Sales of the little packets increased the further south he rode on the busses. Upon reaching the terminal in Miami, he had a dinner stop and a one-hour wait for the next bus that would take him all the way to Key West. Altogether, he’d sold twelve grams of the white powder and another half a gram went up his nose, one little spoonful at a time. He kept his personal stash in a tiny glass vial, the spoon on a chain attached to the cap. Cokeheads had sharp eyes and could spot the telltale white flakes under his nose from the other end of the bus. He kept the little jar half-full, to entice prospective buyers.
When he finally got to the end of the line in Key West, he had a little over five thousand dollars in his backpack, but at some point his wallet had been picked from his pocket. He figured it had to be while standing in the crowded departure area in Miami, remembering that he’d had it at the restaurant and found it missing after boarding the bus. It didn’t have any cash in it—he had that stashed in his backpack. But it did have his driver’s license and three credit cards, of which two were maxed out. Just another event that he accepted and moved on.
Figuring to start a new life, Michal considered the loss of the cards and license to be part of doing business. With more than a pound of the key unbroken and almost four hundred little packets ready to sell, he thought his prospects were pretty good. Those packets alone represented two years’ worth of wages to him. He’d need to find a place he could buy a lot more of those little Ziploc packets. He’d looked around the bus, wondering if the pickpocket was aboard, but hadn’t seen him.
Thinking back, Michal knew it had to have been in the crowded line, where people were pushing and shoving to get on the bus. Only one person stood out in his mind and that was because he stood out less than Michal himself. There’d been a guy near him in the line, shorter than Michal’s five seven. An ugly little guy with greasy hair, acne, and a crooked, hooked nose. Michal remembered him because he stunk. He’d also sold him an eight ball when they stopped in Belle Glade on the south side of Lake Okeechobee.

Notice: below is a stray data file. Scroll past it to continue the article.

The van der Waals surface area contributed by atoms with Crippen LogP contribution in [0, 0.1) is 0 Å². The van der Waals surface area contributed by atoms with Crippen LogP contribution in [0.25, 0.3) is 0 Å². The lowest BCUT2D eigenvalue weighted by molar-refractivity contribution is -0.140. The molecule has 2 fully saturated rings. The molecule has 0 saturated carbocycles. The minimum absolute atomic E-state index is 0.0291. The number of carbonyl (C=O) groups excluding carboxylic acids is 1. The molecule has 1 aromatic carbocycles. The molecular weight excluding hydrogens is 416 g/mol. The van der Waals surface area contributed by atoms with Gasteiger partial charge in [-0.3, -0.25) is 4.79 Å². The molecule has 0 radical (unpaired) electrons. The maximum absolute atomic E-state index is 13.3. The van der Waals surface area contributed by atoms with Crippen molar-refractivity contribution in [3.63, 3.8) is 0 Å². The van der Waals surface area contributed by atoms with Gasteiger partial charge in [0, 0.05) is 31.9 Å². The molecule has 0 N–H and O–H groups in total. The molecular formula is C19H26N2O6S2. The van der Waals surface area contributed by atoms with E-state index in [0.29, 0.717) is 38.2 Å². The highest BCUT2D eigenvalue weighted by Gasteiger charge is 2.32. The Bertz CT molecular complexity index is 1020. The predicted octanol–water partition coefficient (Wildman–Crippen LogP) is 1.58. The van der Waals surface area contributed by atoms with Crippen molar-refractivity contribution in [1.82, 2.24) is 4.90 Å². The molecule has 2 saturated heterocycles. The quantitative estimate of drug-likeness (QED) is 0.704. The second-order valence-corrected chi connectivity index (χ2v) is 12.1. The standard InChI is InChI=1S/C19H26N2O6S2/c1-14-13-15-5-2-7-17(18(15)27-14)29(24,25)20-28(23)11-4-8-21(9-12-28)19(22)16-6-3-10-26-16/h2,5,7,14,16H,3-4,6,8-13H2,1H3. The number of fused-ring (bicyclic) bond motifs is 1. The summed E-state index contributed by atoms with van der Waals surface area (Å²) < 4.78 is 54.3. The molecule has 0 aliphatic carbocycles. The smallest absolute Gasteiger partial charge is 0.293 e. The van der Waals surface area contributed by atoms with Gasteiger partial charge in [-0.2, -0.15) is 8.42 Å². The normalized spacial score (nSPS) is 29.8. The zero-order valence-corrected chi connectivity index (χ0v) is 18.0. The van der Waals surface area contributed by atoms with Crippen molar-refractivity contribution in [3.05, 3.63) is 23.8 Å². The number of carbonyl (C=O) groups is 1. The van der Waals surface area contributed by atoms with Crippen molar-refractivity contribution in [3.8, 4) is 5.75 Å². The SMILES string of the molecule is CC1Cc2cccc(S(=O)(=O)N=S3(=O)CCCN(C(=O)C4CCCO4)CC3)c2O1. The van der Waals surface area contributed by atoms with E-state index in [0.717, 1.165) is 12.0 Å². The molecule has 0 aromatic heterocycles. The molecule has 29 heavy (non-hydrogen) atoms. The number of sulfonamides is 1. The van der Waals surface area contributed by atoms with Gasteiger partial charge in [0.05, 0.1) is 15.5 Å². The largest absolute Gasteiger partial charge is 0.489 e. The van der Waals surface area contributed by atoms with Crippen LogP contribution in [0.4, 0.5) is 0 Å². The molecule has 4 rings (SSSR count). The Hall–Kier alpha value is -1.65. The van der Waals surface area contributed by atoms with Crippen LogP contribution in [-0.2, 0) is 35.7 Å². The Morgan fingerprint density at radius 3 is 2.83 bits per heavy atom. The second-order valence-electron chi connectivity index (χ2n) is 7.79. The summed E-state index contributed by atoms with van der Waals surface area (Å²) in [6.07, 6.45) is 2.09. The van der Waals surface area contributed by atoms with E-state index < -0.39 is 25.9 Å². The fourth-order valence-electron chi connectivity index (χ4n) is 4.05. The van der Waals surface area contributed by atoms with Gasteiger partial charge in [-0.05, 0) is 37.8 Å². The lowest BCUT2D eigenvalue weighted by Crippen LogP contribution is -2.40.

Michal had broken his own rule on reboarding a bus after a sale. The next one out of Belle Glade wasn’t until morning. He tried to avoid the nasty little cokehead on the trip to Miami. The guy tried offering him a hit from his crack pipe, but Michal didn’t want anything to do with that.
The crackhead wasn’t on the bus from Miami to Key Largo. He’d looked for him after realizing his wallet was missing. Arriving in Key West late last night, Michal rented a room at the cheapest place he could find, but it was still a hundred bucks a night. In his mind he calculated he could afford that for over a year if he was careful. Being optimistic, he only paid for a week in advance. It was four blocks off the main drag on Fleming Street. Michal envisioned moving up to better digs in the very near future.
Having decided to not drink very much and leaving the bulk of his cash hidden under the mattress in his room, Grabowski went from one bar to another, getting a feel for the bustling little tourist town. With enough cash, it was easy, tipping bartenders and waitresses and buying shots for the people they tended to talk with more than others. Locals hang with locals.
So Michal ingratiated himself with the locals, the big spender looking for some fun. He made a couple of quick contacts and before last call, he’d managed to buy four more little packets, adding them to his stockpile to resell. He planned to limit his own use, but wanted to quickly gain a reputation as a user so he could meet the sellers. To him, that seemed like the easiest way to map out the ground rules and territories and stay out of the dealers’ way.
Now, under cover of daylight, he needed to find a few distributors for himself to get his fledgling operation off the ground. He also needed to find a job of some kind, knowing the quarter million dollars’ worth of coke in his room wouldn’t last long down here. With a part-time cover job, though, he could easily stretch it out much longer.
Hurrying past yet another bar with no awning, this one having roll-up doors beneath big arched windows, one of Michal’s brand-new flip-flops broke and he stepped right out of it, the concrete suddenly very hot on the bottom of his foot. Picking it up, a cold blast of conditioned air from inside got his attention. He hopped on one foot into Irish Kevin’s bar, examining the broken strap. One of the little rubber buttons on the bottom had actually melted and pulled through the rubber sole, which was now frayed and sticky around the edges.
“Leather,” Grabowski heard a voice behind him say. He turned around. Behind the bar, a woman with a Boston Bruins cap looked at him and smiled. A tangled mess of short, knotted hair stuck out from under the cap, but it was her belly that caught his eye. A cutoff T-shirt revealed her flat, deeply tanned abdomen, as she reached up on a shelf above the bar for a glass. The woman had abs a gymnast would kill for.
She tilted the glass under one of the many taps. “You need good Kino sandals, not that cheap rubber crap.”
Grabowski recognized the very familiar red-and-white bull’s-eye logo on top of the tap. He’d drank more than his share of Iron City Beer.
Rounding the little island, I started swimming against the current of the falling tide, pulling harder with every stroke. Changing my breathing to the right side, away from the light chop, I pulled and kicked harder, feeling the pull of the current. I’d only increased the frequency of my three-mile swims a few months earlier. Since then, I was swimming three miles every other day and it felt good.